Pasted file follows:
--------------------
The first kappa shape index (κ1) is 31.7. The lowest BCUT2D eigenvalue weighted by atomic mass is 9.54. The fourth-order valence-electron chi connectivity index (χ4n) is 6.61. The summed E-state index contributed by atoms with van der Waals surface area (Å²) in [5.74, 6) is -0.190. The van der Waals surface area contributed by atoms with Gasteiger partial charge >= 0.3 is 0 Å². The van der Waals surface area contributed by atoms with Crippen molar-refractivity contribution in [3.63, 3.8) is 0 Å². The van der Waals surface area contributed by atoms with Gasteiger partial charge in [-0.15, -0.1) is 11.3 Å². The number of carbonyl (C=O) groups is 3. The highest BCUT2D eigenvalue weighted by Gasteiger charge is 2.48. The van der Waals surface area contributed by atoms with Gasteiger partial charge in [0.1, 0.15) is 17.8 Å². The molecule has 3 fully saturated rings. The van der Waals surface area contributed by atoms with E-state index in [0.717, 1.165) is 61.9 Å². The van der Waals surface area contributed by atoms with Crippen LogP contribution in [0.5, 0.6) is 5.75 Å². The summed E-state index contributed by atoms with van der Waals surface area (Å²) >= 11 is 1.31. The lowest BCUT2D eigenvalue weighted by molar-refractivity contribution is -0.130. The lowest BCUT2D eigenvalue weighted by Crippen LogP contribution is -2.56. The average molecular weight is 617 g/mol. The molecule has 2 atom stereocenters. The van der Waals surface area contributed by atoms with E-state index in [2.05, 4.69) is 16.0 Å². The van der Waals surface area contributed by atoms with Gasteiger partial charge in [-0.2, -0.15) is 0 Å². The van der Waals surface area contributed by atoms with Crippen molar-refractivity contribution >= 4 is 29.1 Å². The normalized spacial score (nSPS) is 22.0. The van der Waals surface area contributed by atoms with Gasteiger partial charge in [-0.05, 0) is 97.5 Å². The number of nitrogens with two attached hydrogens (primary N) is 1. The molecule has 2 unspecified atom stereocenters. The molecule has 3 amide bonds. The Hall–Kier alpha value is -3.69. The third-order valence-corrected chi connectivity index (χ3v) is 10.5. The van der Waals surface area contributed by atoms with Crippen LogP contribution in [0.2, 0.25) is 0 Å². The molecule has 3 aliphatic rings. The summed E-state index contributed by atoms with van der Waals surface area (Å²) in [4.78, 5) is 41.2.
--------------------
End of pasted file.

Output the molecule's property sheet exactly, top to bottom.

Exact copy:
The first kappa shape index (κ1) is 31.7. The lowest BCUT2D eigenvalue weighted by atomic mass is 9.54. The fourth-order valence-electron chi connectivity index (χ4n) is 6.61. The summed E-state index contributed by atoms with van der Waals surface area (Å²) in [5.74, 6) is -0.190. The van der Waals surface area contributed by atoms with Gasteiger partial charge >= 0.3 is 0 Å². The van der Waals surface area contributed by atoms with Crippen molar-refractivity contribution in [3.63, 3.8) is 0 Å². The van der Waals surface area contributed by atoms with Gasteiger partial charge in [-0.15, -0.1) is 11.3 Å². The number of carbonyl (C=O) groups is 3. The highest BCUT2D eigenvalue weighted by Gasteiger charge is 2.48. The van der Waals surface area contributed by atoms with Gasteiger partial charge in [0.1, 0.15) is 17.8 Å². The molecule has 3 fully saturated rings. The van der Waals surface area contributed by atoms with E-state index in [0.717, 1.165) is 61.9 Å². The van der Waals surface area contributed by atoms with Crippen LogP contribution in [0.5, 0.6) is 5.75 Å². The summed E-state index contributed by atoms with van der Waals surface area (Å²) >= 11 is 1.31. The lowest BCUT2D eigenvalue weighted by molar-refractivity contribution is -0.130. The lowest BCUT2D eigenvalue weighted by Crippen LogP contribution is -2.56. The average molecular weight is 617 g/mol. The molecule has 2 atom stereocenters. The van der Waals surface area contributed by atoms with E-state index in [2.05, 4.69) is 16.0 Å². The van der Waals surface area contributed by atoms with Gasteiger partial charge in [-0.2, -0.15) is 0 Å². The van der Waals surface area contributed by atoms with Crippen molar-refractivity contribution >= 4 is 29.1 Å². The normalized spacial score (nSPS) is 22.0. The van der Waals surface area contributed by atoms with Gasteiger partial charge in [-0.05, 0) is 97.5 Å². The number of nitrogens with two attached hydrogens (primary N) is 1. The molecule has 2 unspecified atom stereocenters. The molecule has 3 amide bonds. The Hall–Kier alpha value is -3.69. The third-order valence-corrected chi connectivity index (χ3v) is 10.5. The van der Waals surface area contributed by atoms with Crippen LogP contribution in [0.2, 0.25) is 0 Å². The molecule has 3 aliphatic rings. The summed E-state index contributed by atoms with van der Waals surface area (Å²) in [4.78, 5) is 41.2.